Bayer Advanced Powerforce Multi-insect Killer cyfluthrin
Bonide Stinger Fire Ant Killer bifenthrin
Eliminator Fire Ant Killer Plus! permethrin
Hi-Yield Imported Fire Ant Control Granules deltamethrin
Ortho Fire Ant Killer Mound Treatment bifenthrin
Ortho Max Fire Ant Killer Broadcast Granules bifenthrin
Over 'n Out Fire Ant Killer Granules  (broadcast) bifenthrin
Orange Guard d-limonene
liquid concentrate
Spectracide Fire Ant Killer Granules Mound Destroyer L-cyhalothrin

View a short movie about treating fire ants.


Helpful Links

Managing Fire Ants in Urban Areas
Compare costs of some homeowner fire ant pesticides

Red imported Fire Ant in North Carolina
Mississppi State- Fire Ants in Home Lawns

*Recommendations for the use of chemicals are included in this publication as a convenience to the reader. The use of brand names and any mention or listing of commercial products or services in this publication does not imply endorsement by the North Carolina Cooperative Extension Service nor discrimination against similar products or services not mentioned. Individuals who use chemicals are responsible for ensuring that the intended use complies with current regulations and conforms to the product label. Be sure to obtain current information about usage and examine a current product label before applying any chemical. For assistance, contact your county North Carolina Cooperative Extension Service agent.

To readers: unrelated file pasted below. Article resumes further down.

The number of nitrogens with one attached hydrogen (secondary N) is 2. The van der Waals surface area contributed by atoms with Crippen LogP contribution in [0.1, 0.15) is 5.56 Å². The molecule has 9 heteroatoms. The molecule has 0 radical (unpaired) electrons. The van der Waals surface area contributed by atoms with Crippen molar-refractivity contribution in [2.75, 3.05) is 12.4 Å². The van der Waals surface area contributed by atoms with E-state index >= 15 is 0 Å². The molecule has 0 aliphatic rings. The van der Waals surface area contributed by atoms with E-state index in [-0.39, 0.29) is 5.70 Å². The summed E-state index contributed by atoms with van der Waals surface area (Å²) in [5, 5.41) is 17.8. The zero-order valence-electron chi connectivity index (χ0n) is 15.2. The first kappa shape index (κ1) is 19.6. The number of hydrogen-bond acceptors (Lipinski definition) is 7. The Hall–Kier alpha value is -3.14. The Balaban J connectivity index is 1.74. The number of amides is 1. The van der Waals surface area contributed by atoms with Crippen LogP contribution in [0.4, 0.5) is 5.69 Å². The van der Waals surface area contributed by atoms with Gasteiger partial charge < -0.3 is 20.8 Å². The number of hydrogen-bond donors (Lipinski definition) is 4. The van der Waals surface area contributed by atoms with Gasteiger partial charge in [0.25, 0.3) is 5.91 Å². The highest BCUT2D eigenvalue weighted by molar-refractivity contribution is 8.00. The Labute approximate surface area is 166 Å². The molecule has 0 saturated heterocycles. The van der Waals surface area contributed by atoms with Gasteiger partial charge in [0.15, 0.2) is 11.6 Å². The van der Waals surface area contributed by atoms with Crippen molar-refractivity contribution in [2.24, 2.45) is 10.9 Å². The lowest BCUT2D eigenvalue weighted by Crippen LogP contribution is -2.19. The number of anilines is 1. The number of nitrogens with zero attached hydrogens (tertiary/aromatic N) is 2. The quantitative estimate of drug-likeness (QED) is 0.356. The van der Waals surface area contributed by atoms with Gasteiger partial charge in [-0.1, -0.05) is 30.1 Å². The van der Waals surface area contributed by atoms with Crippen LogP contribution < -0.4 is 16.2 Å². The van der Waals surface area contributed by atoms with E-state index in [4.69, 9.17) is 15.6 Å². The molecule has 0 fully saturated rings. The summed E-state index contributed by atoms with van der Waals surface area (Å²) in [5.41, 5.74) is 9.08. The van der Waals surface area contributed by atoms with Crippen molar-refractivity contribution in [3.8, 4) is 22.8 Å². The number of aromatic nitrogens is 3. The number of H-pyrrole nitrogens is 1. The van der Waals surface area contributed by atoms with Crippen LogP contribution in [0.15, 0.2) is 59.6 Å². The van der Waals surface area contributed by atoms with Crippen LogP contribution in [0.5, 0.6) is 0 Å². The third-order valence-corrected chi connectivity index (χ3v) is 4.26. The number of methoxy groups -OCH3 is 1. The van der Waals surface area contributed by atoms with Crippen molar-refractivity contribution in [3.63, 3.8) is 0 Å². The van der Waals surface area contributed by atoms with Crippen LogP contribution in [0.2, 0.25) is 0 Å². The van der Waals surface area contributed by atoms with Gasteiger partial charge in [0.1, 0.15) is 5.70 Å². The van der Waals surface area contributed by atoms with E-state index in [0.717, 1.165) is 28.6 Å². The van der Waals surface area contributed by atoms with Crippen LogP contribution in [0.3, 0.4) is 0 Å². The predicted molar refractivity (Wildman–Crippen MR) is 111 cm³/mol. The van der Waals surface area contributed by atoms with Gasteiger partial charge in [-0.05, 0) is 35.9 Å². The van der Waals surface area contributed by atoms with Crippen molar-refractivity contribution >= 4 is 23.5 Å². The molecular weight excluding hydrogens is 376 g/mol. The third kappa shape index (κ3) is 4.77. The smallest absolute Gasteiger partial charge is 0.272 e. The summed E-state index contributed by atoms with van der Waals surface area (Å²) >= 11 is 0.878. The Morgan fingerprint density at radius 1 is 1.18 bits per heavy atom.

Other Resources

For assistance with a specific problem, contact your local North Carolina Cooperative Extension Service.

Published by North Carolina Cooperative Extension Service
Distributed in furtherance of the Acts of Congress of May 8 and June 30, 1914. Employment and program opportunities are offered to all people regardless of race, color, national origin, sex, age, or disability. North Carolina State University at Raleigh, North Carolina A&T State University, U.S. Department of Agriculture, and local governments cooperating.

© 2008 NC Cooperative Extension Service

Prepared by: S. B. Bambara, Extension Entomologist. Ant photo by Charlotte Glenn, CES Pender Co.

ENT/ort-145 September, 2009.
Web page last updated January, 2011 by the webperson.